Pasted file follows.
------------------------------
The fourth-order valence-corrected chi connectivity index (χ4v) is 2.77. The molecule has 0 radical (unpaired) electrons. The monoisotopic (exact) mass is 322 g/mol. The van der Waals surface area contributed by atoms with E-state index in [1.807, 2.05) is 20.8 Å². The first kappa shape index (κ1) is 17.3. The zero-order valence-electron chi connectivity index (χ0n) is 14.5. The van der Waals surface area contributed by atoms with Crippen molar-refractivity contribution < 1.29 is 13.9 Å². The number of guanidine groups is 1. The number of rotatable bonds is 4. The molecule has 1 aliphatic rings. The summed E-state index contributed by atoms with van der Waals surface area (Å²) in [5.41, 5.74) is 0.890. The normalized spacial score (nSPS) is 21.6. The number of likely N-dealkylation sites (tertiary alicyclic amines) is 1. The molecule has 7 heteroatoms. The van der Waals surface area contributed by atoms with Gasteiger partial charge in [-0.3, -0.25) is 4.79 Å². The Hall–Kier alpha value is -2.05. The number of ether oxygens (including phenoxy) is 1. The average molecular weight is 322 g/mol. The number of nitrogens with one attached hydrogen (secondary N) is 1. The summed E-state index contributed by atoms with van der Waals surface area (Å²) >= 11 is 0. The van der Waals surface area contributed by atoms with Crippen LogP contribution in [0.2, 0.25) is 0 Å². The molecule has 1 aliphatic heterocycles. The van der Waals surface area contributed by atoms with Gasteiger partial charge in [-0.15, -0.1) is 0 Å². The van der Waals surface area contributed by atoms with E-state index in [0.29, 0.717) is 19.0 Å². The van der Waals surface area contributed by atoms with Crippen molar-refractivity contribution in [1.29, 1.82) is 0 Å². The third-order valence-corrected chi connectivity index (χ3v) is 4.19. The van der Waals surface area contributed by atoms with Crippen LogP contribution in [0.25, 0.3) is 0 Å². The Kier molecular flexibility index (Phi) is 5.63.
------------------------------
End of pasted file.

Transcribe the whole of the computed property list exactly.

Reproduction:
The fourth-order valence-corrected chi connectivity index (χ4v) is 2.77. The molecule has 0 radical (unpaired) electrons. The monoisotopic (exact) mass is 322 g/mol. The van der Waals surface area contributed by atoms with E-state index in [1.807, 2.05) is 20.8 Å². The first kappa shape index (κ1) is 17.3. The zero-order valence-electron chi connectivity index (χ0n) is 14.5. The van der Waals surface area contributed by atoms with Crippen molar-refractivity contribution < 1.29 is 13.9 Å². The number of guanidine groups is 1. The number of rotatable bonds is 4. The molecule has 1 aliphatic rings. The summed E-state index contributed by atoms with van der Waals surface area (Å²) in [5.41, 5.74) is 0.890. The normalized spacial score (nSPS) is 21.6. The number of likely N-dealkylation sites (tertiary alicyclic amines) is 1. The molecule has 7 heteroatoms. The van der Waals surface area contributed by atoms with Gasteiger partial charge in [-0.3, -0.25) is 4.79 Å². The Hall–Kier alpha value is -2.05. The number of ether oxygens (including phenoxy) is 1. The average molecular weight is 322 g/mol. The number of nitrogens with one attached hydrogen (secondary N) is 1. The summed E-state index contributed by atoms with van der Waals surface area (Å²) >= 11 is 0. The van der Waals surface area contributed by atoms with Crippen LogP contribution in [0.2, 0.25) is 0 Å². The molecule has 1 aliphatic heterocycles. The van der Waals surface area contributed by atoms with Gasteiger partial charge in [-0.15, -0.1) is 0 Å². The van der Waals surface area contributed by atoms with E-state index in [0.29, 0.717) is 19.0 Å². The van der Waals surface area contributed by atoms with Crippen molar-refractivity contribution in [1.29, 1.82) is 0 Å². The third-order valence-corrected chi connectivity index (χ3v) is 4.19. The van der Waals surface area contributed by atoms with Crippen LogP contribution in [0.25, 0.3) is 0 Å². The Kier molecular flexibility index (Phi) is 5.63.